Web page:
• One Health
  • Pain Management
  • Oncology
  • Geriatric & Palliative Medicine
  • Ophthalmology
  • Anatomic Pathology
  • Poultry Medicine
  • Infectious Diseases
  • Dermatology
  • Theriogenology
  • Nutrition
  • Animal Welfare
  • Radiology
  • Internal Medicine
  • Small Ruminant
  • Cardiology
  • Dentistry
  • Feline Medicine
  • Soft Tissue Surgery
  • Urology/Nephrology
  • Avian & Exotic
  • Preventive Medicine
  • Anesthesiology & Pain Management
  • Integrative & Holistic Medicine
  • Food Animals
  • Behavior
  • Zoo Medicine
  • Toxicology
  • Orthopedics
  • Emergency & Critical Care
  • Equine Medicine
  • Pharmacology
  • Pediatrics
  • Respiratory Medicine
  • Shelter Medicine
  • Parasitology
  • Clinical Pathology
  • Virtual Care
  • Rehabilitation
  • Epidemiology
  • Fish Medicine
  • Diabetes
  • Livestock
  • Endocrinology

3 new North American river otter kits join Stone Zoo

Article

The latest additions are in good health and bonding with their mother.

Mother, Dunkin, and her trio of North American river otter kits (Photo courtesy of Zoo New England).

Mother, Dunkin, and her trio of North American river otter kits (Photo courtesy of Zoo New England).

On February 16, 2022, Stone Zone welcomed 3 North American river otter kits to the zoo family.

According to a zoo release,1 the kits were born due to a suggested breeding between first-time mother, 4-year-old Dunkin, and 16-year-old male Sushi, who recently died of age-related complications. North American river otter kits are entirely dependent on their mother for the first few months of their lives, and they spend time in their den under their observation. Dunkin is bonding with her kits and demonstrating maternal instincts like hiding her offspring under hay when zoo officials are around.1

“We are so excited about the birth of these kits, which is a first for Zoo New England,” said Pete Costello, assistant curator of Stone Zoo, in the release.1 “As with any new birth, we are closely monitoring mom and babies. Dunkin is doing great and allowing the kits to nurse often. She’s a pro for a first-time mom.”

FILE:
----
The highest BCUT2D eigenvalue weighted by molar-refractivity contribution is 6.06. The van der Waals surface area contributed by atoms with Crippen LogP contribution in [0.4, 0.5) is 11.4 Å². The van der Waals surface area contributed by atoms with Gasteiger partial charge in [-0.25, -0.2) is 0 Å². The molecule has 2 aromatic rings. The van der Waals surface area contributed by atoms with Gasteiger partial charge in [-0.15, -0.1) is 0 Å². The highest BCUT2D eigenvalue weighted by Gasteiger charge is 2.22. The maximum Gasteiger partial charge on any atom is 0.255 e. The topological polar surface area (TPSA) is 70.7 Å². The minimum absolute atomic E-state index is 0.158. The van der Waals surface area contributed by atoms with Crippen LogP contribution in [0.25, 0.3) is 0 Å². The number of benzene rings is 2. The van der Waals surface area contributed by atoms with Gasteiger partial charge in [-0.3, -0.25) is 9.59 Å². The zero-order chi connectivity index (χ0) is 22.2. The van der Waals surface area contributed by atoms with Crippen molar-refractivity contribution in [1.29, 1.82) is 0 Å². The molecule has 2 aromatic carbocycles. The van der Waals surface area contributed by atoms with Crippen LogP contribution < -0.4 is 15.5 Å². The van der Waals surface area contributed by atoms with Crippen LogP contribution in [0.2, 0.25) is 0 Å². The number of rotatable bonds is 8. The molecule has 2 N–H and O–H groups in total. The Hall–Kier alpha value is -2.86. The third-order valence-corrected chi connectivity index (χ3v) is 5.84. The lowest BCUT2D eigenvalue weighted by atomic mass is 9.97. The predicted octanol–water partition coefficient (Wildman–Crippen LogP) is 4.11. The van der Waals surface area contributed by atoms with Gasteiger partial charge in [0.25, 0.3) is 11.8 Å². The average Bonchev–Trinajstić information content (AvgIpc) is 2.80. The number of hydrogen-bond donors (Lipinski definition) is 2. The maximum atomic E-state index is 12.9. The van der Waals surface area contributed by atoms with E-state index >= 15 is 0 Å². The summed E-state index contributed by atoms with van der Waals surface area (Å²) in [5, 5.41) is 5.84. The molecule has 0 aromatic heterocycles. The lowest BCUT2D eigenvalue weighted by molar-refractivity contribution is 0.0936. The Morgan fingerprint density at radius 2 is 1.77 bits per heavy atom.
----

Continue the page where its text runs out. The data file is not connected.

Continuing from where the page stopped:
Weighing around 4 oz and blind and toothless at birth, North American river otters grow to about 10 to 30 lb. The kits will begin swimming typically between 28 to 56 days and start walking at 35 to 42 days.1 This is when they start to play on their own, but they don’t depart from the den and mother for a few more weeks.

According to the release,1 otters are talented swimmers and divers and can reach speeds of 7 miles per hour and remain underwater for up to 8 minutes. Additionally, layers of fat offer them insulation against cold water and air temperatures, plus their thick hair creates a waterproof outer layer to protect their undercoat.

Otters are indicator species for the health of the bodies of water where they reside, so when spotted in nature, they are likely in a healthy, clean ecosystem.1

Zoo New England is involved in the North American River Otter Species Survival Plan (SSP)—a cooperative, inter-zoo program established nationally through the Association of Zoos and Aquariums. SSP aims to ensure the survival of specific species in zoos and aquariums (primarily those threatened or endangered) and improve the conservation of these species in the wild.

Reference

Triple the love - Stone Zoo welcomes three North American river otter kits! News release. Zoo New England. March 10, 2022. Accessed March 15, 2022. https://www.zoonewengland.org/zoo-news/2022/march/triple-the-love-stone-zoo-welcomes-three-north-american-river-otter-kits/

Related Videos
dvm360 Live! with Dr. Adam Christman
© 2023 MJH Life Sciences

All rights reserved.